The Keynesian framework has as its focus the interaction between three broad markets in the economy, namely the product market, the money market, and the labor market. The aggregate demand curve captures most of the features of the product and money markets, while the aggregate supply curve captures salient features of the labor market.
Figure 1 below is a graphical depiction of a supply-demand equilibrium for the economy. In Figure 1, the income (output) variable (Y) is on the vertical axis and the price level (P) is on the horizontal axis.
The supply curve is upward sloping in P, reflecting the employment and production decisions firms make as they seek to maximize profits. Firms only increase production if the increased revenue at least covers the additional costs of paying workers; and the cost of paying workers depends on the nominal wage rate (W). If firms start out maximizing profits, and prices rise but not nominal wages, then firms will have an incentive to increase output and employment. The aggregate supply curve is increasing in P because when P goes up and the nominal wage (W) is fixed, the real wage (W/P) falls, and therefore the profit maximizing level of output rises. Notice in Figure 1 that the supply curve flattens out at full employment, which means that aggregate supply (Y) is bounded from above.
Along the aggregate demand curve, output Y decreases as a function of price level P. Each value of Y along the aggregate demand curve emerges as an equilibrium condition associated with a Keynesian “IS-LM intersection.” The I in IS refers to corporate investment (I) and the S refers to consumer savings (S). LM refers to investors’ demand for cash or liquid assets (L) and the supply of money in the banking system (M).
Figure 2 illustrates an IS-LM intersection, with IS and LM as curves featuring output and income (Y) on the horizontal axis and the interest rate (i) on the vertical axis.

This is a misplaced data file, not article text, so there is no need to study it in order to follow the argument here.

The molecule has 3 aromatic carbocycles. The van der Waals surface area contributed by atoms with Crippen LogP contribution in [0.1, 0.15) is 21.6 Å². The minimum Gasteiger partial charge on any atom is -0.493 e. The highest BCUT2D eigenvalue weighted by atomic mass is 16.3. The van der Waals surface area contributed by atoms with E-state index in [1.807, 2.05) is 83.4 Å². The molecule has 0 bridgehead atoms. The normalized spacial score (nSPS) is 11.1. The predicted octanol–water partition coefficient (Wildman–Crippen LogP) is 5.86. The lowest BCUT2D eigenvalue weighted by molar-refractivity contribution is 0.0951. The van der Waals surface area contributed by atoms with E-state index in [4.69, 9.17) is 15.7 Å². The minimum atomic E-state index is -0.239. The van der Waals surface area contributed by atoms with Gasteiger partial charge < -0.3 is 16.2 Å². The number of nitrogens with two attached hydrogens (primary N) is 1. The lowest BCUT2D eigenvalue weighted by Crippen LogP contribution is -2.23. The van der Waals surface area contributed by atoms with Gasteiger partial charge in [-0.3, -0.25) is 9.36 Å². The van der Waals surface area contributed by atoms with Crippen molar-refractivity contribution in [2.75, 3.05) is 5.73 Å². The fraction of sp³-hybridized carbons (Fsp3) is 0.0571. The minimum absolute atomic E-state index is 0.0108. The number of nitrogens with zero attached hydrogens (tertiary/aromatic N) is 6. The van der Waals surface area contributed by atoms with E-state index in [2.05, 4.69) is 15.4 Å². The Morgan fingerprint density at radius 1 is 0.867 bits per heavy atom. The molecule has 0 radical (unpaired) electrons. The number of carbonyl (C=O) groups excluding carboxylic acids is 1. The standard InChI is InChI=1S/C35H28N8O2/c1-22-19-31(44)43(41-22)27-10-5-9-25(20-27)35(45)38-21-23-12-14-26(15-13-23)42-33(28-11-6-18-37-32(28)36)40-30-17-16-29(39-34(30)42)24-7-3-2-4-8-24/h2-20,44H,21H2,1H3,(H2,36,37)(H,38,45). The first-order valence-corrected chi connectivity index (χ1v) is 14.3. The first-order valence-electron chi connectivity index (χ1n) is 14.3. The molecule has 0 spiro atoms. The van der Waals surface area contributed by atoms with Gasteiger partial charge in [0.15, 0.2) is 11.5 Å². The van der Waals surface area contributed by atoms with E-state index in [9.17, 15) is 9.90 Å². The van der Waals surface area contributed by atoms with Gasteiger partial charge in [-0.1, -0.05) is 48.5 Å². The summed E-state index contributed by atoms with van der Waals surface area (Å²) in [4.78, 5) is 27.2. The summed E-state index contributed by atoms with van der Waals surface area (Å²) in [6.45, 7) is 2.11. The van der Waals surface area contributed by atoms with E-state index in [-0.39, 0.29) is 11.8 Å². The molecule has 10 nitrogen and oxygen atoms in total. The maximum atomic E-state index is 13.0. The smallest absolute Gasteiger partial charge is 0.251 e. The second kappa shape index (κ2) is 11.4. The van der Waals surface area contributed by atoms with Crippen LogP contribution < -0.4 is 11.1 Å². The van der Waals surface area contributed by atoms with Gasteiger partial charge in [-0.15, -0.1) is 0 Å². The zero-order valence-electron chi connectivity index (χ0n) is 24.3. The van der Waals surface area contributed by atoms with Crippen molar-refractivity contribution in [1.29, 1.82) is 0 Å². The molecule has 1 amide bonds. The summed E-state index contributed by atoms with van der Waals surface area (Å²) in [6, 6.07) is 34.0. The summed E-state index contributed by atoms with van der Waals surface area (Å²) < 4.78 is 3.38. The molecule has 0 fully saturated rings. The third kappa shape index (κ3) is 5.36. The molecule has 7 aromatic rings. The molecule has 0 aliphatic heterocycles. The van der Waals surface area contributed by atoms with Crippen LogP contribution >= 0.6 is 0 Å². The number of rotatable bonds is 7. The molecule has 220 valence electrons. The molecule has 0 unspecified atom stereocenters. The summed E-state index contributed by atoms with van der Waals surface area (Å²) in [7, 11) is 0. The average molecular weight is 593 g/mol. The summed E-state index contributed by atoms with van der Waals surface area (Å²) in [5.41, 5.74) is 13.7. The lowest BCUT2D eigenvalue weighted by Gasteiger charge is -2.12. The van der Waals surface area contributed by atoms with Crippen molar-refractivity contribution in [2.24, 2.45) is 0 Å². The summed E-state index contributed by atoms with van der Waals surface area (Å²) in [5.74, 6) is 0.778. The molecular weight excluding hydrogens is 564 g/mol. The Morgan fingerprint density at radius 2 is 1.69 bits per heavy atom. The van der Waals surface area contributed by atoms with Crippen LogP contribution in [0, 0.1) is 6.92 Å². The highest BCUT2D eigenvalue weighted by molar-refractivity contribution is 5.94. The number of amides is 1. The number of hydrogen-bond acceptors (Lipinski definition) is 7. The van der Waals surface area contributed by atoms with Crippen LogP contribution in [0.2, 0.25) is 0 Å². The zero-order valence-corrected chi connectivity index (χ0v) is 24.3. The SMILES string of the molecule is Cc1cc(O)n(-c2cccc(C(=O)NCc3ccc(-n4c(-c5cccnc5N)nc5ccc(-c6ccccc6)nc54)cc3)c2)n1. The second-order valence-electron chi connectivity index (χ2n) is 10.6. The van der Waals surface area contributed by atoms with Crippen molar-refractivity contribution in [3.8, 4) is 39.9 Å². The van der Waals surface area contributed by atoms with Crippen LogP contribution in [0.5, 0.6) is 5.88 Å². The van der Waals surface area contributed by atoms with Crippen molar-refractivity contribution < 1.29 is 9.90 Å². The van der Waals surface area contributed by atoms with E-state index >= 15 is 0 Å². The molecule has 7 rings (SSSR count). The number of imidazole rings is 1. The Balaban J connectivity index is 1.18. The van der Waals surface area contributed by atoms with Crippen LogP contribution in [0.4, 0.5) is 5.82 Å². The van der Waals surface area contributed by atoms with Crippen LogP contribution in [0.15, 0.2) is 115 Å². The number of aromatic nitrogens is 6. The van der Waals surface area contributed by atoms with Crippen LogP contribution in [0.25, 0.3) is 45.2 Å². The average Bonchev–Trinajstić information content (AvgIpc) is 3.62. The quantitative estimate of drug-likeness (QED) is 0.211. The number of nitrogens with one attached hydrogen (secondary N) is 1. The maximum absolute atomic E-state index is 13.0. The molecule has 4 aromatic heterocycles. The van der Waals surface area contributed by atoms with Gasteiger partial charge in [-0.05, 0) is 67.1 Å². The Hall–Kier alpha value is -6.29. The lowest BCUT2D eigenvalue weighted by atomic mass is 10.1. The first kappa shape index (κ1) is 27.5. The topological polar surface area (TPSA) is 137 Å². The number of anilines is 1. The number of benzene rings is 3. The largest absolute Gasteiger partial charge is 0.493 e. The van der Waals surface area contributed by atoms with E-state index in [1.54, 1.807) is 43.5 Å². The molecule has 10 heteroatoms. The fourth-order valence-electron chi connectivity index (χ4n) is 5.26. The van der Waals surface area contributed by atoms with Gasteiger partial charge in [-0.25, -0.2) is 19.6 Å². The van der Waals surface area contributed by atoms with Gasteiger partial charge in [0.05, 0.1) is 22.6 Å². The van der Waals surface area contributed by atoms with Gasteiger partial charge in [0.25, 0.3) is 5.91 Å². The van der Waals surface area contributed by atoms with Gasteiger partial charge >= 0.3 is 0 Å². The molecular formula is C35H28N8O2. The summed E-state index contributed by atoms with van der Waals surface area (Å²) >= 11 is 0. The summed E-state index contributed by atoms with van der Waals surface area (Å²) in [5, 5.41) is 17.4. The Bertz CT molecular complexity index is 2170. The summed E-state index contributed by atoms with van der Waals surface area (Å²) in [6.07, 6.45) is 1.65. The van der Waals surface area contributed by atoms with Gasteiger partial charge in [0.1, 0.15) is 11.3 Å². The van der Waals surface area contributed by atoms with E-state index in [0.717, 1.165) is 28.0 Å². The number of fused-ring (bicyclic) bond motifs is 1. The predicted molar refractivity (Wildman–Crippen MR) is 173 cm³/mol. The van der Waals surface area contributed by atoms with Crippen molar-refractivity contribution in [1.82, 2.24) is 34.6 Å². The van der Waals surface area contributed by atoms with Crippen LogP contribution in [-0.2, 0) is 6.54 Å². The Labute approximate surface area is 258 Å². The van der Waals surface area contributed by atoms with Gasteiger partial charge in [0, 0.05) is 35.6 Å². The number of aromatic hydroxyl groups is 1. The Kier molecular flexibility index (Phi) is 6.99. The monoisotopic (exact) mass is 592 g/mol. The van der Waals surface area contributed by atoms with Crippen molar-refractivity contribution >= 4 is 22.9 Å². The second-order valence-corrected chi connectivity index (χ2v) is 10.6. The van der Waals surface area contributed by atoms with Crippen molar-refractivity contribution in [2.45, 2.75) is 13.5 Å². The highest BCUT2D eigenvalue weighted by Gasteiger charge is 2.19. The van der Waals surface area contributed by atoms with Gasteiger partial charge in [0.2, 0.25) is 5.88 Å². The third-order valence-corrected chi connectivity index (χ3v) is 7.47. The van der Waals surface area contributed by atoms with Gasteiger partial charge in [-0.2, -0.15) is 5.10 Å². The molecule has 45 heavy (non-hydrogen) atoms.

The IS curve is downward sloping, because firms respond to a higher interest rate (i) by reducing corporate investment (I) which in turn reduces aggregate demand (C+I+G). Keynes emphasized that consumption (C) would positively depend on income (Y). Therefore, a higher interest rate (i) leads to a lower Y associated with the relationship C+I+G = Y.
The LM curve is upward sloping, with a flat portion at the bottom representing what is known as a “liquidity trap:” the trap simply means that the central bank faces a lower limit on its ability to reduce the nominal interest rate. The LM curve is upward sloping to reflect the operation of the money market and banking system. Money used to underlie economic transactions is called transaction demand. The higher is economic activity (Y), the greater the transaction demand. Money is also held by investors as the cash portion of their portfolios. When interest rates rise, investors tend to reduce their cash positions and shift to bonds, in order to achieve higher yields.
Here is what makes the LM curve upward sloping along most of the curve. When economic activity (Y) increases, and the central bank maintains the supply of money (M) to the economy, the increased transaction demand for money will produce upward pressure on interest rates. This is because higher interest rates induce investors to shift some of their cash holdings into bonds, thereby freeing up cash to support the higher transaction activity.
As the price level P increases, the LM curve shifts up. This is because a higher price level also increase the transactions demand for money, with a corresponding need to to induce “bond investors” to shift from cash to bonds. Therefore, a higher price level P leads interest rates to rise, pushing the IS-LM intersection back up the IS curve to lower Y (from reduced investment (I)). Figure 3 illustrates the dynamic just described.
COVID-19 Pandemic Represented as a Negative Supply Shock